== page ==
Dr Jaga Jeevan Babu Geddam is a public-health scientist and Head of the Division of Clinical Epidemiology at ICMR-NIN.

Dr R Hemalatha is Director of ICMR-NIN and has a background in research in nutrition, infection and immunity.  

Location: India

What we know: Ready-to-use therapeutic food (RUTF) is not sanctioned for use by the Government of India; therefore, alternative local products must be used in community-based management of acute malnutrition (CMAM) programming.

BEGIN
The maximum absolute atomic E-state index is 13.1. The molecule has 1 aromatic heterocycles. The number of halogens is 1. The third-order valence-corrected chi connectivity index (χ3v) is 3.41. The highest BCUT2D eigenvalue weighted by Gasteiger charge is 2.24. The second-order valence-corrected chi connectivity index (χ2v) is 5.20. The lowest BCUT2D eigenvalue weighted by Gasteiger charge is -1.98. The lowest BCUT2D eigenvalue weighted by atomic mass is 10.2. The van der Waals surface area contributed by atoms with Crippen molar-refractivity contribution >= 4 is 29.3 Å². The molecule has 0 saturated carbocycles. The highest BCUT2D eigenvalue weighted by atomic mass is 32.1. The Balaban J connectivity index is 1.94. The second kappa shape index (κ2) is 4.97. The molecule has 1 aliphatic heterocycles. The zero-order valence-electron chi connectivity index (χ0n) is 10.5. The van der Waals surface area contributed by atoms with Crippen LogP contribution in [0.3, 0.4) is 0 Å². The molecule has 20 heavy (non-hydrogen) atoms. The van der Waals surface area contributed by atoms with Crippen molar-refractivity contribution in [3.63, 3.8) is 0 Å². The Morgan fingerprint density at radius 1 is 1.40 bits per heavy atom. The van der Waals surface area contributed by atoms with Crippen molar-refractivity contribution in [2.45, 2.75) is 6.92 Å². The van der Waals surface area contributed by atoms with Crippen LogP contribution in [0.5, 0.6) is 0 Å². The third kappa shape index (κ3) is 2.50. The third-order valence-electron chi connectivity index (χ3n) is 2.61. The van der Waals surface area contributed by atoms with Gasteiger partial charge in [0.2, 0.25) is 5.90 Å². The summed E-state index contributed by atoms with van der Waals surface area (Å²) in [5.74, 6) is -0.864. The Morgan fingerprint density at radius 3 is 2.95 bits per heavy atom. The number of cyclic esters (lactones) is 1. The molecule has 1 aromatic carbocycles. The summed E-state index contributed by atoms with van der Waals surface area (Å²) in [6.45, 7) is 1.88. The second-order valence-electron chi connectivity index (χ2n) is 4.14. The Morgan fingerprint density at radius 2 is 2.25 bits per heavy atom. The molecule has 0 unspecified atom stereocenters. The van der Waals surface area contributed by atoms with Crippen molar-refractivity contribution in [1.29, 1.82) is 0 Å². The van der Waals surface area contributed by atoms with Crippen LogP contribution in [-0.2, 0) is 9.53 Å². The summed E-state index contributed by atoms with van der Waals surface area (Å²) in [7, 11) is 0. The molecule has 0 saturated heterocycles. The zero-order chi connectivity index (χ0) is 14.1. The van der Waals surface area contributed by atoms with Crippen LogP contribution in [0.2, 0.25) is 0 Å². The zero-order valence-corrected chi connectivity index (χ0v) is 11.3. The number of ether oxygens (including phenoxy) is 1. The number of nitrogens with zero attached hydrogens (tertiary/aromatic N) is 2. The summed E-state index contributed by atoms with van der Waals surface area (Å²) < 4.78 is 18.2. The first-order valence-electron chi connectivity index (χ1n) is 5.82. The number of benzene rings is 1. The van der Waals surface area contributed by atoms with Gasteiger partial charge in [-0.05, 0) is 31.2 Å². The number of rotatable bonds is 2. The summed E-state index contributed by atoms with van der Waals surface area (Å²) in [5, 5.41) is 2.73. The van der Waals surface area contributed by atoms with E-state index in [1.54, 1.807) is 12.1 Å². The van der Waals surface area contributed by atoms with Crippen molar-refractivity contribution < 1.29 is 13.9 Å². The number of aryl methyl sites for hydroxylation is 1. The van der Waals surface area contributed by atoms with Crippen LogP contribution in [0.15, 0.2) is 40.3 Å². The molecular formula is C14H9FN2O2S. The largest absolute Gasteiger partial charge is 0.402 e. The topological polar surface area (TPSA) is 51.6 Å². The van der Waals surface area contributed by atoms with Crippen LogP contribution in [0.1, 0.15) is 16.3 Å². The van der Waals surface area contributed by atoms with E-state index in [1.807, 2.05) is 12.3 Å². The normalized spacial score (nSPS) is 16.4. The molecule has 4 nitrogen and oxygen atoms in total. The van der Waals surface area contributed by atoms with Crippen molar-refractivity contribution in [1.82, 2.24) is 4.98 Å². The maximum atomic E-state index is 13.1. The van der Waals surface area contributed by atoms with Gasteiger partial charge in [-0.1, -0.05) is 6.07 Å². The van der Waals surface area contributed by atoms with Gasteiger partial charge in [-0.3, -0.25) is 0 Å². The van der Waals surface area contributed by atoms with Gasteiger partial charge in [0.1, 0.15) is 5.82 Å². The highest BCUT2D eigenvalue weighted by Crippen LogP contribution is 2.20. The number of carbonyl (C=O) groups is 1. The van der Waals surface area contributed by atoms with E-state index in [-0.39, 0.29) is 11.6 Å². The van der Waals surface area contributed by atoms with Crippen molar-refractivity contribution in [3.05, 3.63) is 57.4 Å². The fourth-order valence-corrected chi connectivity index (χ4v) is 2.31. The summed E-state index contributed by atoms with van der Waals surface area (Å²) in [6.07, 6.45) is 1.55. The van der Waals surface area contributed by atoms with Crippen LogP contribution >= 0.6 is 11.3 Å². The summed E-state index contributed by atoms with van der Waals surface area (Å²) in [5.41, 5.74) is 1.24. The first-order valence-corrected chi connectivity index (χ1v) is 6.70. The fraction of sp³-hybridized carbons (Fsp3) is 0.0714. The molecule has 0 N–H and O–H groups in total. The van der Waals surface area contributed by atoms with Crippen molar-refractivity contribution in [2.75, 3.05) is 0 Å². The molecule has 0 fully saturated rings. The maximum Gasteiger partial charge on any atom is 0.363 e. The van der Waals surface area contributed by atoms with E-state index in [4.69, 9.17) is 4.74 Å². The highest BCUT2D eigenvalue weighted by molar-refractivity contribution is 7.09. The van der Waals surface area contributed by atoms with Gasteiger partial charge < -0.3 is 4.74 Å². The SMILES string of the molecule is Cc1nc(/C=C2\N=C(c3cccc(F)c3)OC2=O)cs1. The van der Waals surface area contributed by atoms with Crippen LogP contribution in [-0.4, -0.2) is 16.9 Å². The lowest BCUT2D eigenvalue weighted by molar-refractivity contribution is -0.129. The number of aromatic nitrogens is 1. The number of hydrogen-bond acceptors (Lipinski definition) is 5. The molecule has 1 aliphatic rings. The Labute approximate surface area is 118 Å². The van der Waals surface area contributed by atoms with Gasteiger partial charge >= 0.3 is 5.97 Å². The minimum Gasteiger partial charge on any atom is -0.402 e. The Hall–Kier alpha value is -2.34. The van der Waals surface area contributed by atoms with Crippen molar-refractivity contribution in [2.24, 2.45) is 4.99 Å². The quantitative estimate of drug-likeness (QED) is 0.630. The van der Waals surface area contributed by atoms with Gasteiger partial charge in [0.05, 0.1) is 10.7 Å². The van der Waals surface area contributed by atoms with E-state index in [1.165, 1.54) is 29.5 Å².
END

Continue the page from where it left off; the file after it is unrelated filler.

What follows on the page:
What this article adds: A review was undertaken of locally available energy and nutrient-dense foods used in the management of undernourished children in India. Suitability of the 42 food products identified was examined in terms of nutrient profile, palatability, safety, cost-effectiveness, shelf life and feasibility for scale-up of production. Results showed that there is potential to supplement several existing products with additional foods, multivitamins and mineral mixes to enable their use as therapeutic foods in the management of uncomplicated severe acute malnutrition (SAM) in the community. Based on these findings, an existing locally produced product (Balamrutham) was adapted (Balamrutham+) to provide improved energy, protein and nutrient density to enable its use in SAM treatment. To test Balamrutham+, the product was given to uncomplicated moderate and severe malnutrition cases in children under five years old admitted to a government supplementary feeding programme in a district in Telangana state. Follow-up was only possible for two weeks due to the COVID-19 pandemic. After two weeks of supplementation, 22.3% of children with moderate acute malnutrition (MAM) reached discharge criteria and 17.7% of severe acute malnutrition (SAM) children reached MAM criteria. Production of Balamrutham+ has since been scaled up and is being used in treatment across Telangana state according to pre-existing plans as the food was found acceptable by the children in the community. COVID-19-related adaptations include use of mid-upper arm circumference (MUAC)-only protocols for treatment and a separate strategy for follow-up visits in designated containment zones for COVID.